VMware (VMW) is just the latest company to join the OpenStack Foundation, an effort to build an open source cloud stack from parts first developed by NASA, then Rackspace (RAX), and now being implemented at the latter.
Over at Infoworld, however, Blue Mountain Labs founder David Linthicum offers a harsh investment truth for those interested in the cloud at Infoworld. None of this would have happened without the success of Amazon.com (AMZN).
He sums up the case here:
The meteoric rise of Amazon Web Services proved the viability of the public cloud marketplace. But domination by a single cloud provider scares the hell out of many organizations looking to use cloud services.
In other words, Amazon's lead in the public cloud is as wide as that of Microsoft (MSFT) in PCs back in the 1990s, as wide as that of IBM (IBM) before the advent of the PC. Amazon.com scares the heck out of everyone.
Which is one reason why AMZN sports a PE north of 300, despite a wealth of naysayers, here at Seeking Alpha and elsewhere, who question the company's lack of profits and its ability to keep growing.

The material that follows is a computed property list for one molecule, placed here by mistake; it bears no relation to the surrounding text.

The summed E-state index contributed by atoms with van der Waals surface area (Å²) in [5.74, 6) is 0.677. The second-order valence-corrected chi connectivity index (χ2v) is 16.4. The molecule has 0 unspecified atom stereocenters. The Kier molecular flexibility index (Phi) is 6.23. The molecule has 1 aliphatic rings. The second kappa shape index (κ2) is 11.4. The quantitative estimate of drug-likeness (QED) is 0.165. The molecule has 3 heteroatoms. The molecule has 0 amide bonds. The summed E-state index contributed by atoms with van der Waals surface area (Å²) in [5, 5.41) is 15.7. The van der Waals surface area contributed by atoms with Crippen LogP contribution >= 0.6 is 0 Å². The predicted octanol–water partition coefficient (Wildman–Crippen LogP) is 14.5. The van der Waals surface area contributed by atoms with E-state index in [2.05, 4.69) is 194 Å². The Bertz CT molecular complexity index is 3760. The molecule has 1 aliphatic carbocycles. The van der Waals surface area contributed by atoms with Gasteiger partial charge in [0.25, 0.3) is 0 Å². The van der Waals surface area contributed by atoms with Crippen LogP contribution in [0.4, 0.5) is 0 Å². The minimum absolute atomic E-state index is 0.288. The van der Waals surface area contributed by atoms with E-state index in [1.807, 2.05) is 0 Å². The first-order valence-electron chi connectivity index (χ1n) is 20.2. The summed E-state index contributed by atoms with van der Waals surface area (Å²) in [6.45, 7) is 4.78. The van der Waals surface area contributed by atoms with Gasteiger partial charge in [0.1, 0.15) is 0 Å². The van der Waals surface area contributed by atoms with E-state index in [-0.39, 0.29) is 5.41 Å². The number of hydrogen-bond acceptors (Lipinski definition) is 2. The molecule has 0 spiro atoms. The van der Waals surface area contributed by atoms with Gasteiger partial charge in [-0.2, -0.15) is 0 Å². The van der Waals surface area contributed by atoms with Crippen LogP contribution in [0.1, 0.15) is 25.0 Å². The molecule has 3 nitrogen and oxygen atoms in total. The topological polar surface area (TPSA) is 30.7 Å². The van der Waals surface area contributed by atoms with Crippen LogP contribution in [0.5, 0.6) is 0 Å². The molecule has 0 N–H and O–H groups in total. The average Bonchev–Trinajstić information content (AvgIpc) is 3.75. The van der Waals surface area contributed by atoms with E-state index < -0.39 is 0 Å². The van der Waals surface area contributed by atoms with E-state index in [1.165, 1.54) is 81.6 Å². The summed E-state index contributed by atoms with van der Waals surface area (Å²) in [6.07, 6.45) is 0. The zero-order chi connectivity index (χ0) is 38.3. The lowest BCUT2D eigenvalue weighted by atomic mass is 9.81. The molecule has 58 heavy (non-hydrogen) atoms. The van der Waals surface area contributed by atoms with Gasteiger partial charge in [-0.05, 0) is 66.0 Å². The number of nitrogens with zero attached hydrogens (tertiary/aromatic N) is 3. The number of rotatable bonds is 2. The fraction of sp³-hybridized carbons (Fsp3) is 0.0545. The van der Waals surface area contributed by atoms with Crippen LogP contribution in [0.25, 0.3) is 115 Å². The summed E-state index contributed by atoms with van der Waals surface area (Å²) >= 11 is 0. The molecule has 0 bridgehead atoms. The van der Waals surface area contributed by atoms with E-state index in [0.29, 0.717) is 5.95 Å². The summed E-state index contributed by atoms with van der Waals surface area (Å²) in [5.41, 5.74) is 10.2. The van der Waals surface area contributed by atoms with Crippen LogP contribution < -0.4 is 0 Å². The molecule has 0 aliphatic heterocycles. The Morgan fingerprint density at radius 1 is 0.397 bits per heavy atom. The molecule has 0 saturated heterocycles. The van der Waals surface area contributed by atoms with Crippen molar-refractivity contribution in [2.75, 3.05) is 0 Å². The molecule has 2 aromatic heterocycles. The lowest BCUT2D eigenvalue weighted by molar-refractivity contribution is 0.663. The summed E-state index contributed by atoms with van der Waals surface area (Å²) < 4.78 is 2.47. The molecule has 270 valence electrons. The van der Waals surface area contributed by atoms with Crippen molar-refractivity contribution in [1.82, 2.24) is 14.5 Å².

Just how wide the lead is can be seen from NASDAQ's (NDAQ) new financial analytics service, built on the Amazon cloud. FinQloud us a great way for Amazon to address this regulation-intense industry, through partnerships, and points the way toward other profitable verticals, notes GigaOm.
Cloud providers are trying to move beyond OpenStack, which offers Infrastructure as a Service or IaaS functionality, and build a Platform as a Service standard. Cloud Application Management for Platforms has come forward from, among others, Oracle (ORCL), Red Hat (RHT) and Rackspace, but it's no more a market reality yet than any other non-Amazon cloud specification.
Point being, if you want to explain Amazon's market dominance, don't look to its finances, and don't look to financial journalism. Look to technology and its dominance of the public cloud.